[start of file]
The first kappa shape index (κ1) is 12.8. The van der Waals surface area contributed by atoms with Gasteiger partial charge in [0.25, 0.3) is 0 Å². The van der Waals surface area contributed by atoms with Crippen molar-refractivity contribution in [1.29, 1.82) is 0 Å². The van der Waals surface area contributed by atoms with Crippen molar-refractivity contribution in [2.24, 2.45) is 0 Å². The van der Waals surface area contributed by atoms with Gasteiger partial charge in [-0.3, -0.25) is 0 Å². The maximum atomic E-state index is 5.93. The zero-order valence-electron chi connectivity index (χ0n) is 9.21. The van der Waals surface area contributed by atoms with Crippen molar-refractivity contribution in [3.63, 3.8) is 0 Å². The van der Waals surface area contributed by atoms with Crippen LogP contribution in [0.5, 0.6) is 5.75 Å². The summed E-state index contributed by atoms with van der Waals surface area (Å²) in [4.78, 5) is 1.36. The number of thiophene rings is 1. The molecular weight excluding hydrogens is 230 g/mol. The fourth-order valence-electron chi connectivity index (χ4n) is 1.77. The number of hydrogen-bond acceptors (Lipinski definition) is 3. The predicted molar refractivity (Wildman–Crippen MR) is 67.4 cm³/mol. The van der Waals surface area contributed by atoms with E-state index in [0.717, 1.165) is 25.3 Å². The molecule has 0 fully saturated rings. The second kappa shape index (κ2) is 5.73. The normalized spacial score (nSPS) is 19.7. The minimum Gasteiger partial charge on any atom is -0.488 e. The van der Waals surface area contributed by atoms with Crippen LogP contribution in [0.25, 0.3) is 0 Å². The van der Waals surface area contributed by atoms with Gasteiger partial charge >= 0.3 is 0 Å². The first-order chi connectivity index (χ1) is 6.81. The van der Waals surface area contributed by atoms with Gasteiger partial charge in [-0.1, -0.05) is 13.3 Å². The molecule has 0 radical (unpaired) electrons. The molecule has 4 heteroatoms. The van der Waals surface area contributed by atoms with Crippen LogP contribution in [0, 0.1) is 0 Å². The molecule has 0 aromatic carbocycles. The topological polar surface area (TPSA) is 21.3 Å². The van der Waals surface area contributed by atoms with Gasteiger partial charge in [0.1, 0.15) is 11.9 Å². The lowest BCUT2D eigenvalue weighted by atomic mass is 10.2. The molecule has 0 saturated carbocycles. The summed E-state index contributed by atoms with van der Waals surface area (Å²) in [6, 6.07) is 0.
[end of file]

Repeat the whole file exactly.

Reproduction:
The first kappa shape index (κ1) is 12.8. The van der Waals surface area contributed by atoms with Gasteiger partial charge in [0.25, 0.3) is 0 Å². The van der Waals surface area contributed by atoms with Crippen molar-refractivity contribution in [1.29, 1.82) is 0 Å². The van der Waals surface area contributed by atoms with Crippen molar-refractivity contribution in [2.24, 2.45) is 0 Å². The van der Waals surface area contributed by atoms with Gasteiger partial charge in [-0.3, -0.25) is 0 Å². The maximum atomic E-state index is 5.93. The zero-order valence-electron chi connectivity index (χ0n) is 9.21. The van der Waals surface area contributed by atoms with Crippen molar-refractivity contribution in [3.63, 3.8) is 0 Å². The van der Waals surface area contributed by atoms with Crippen LogP contribution in [0.5, 0.6) is 5.75 Å². The summed E-state index contributed by atoms with van der Waals surface area (Å²) in [4.78, 5) is 1.36. The number of thiophene rings is 1. The molecular weight excluding hydrogens is 230 g/mol. The fourth-order valence-electron chi connectivity index (χ4n) is 1.77. The number of hydrogen-bond acceptors (Lipinski definition) is 3. The predicted molar refractivity (Wildman–Crippen MR) is 67.4 cm³/mol. The van der Waals surface area contributed by atoms with E-state index in [0.717, 1.165) is 25.3 Å². The molecule has 0 fully saturated rings. The second kappa shape index (κ2) is 5.73. The normalized spacial score (nSPS) is 19.7. The minimum Gasteiger partial charge on any atom is -0.488 e. The van der Waals surface area contributed by atoms with Crippen LogP contribution in [0.25, 0.3) is 0 Å². The van der Waals surface area contributed by atoms with Gasteiger partial charge >= 0.3 is 0 Å². The first-order chi connectivity index (χ1) is 6.81. The van der Waals surface area contributed by atoms with Gasteiger partial charge in [-0.1, -0.05) is 13.3 Å². The molecule has 0 radical (unpaired) electrons. The molecule has 4 heteroatoms. The van der Waals surface area contributed by atoms with Crippen LogP contribution in [0, 0.1) is 0 Å². The molecule has 0 aromatic carbocycles. The topological polar surface area (TPSA) is 21.3 Å². The van der Waals surface area contributed by atoms with Gasteiger partial charge in [0.1, 0.15) is 11.9 Å². The lowest BCUT2D eigenvalue weighted by atomic mass is 10.2. The molecule has 0 saturated carbocycles. The summed E-state index contributed by atoms with van der Waals surface area (Å²) in [6, 6.07) is 0.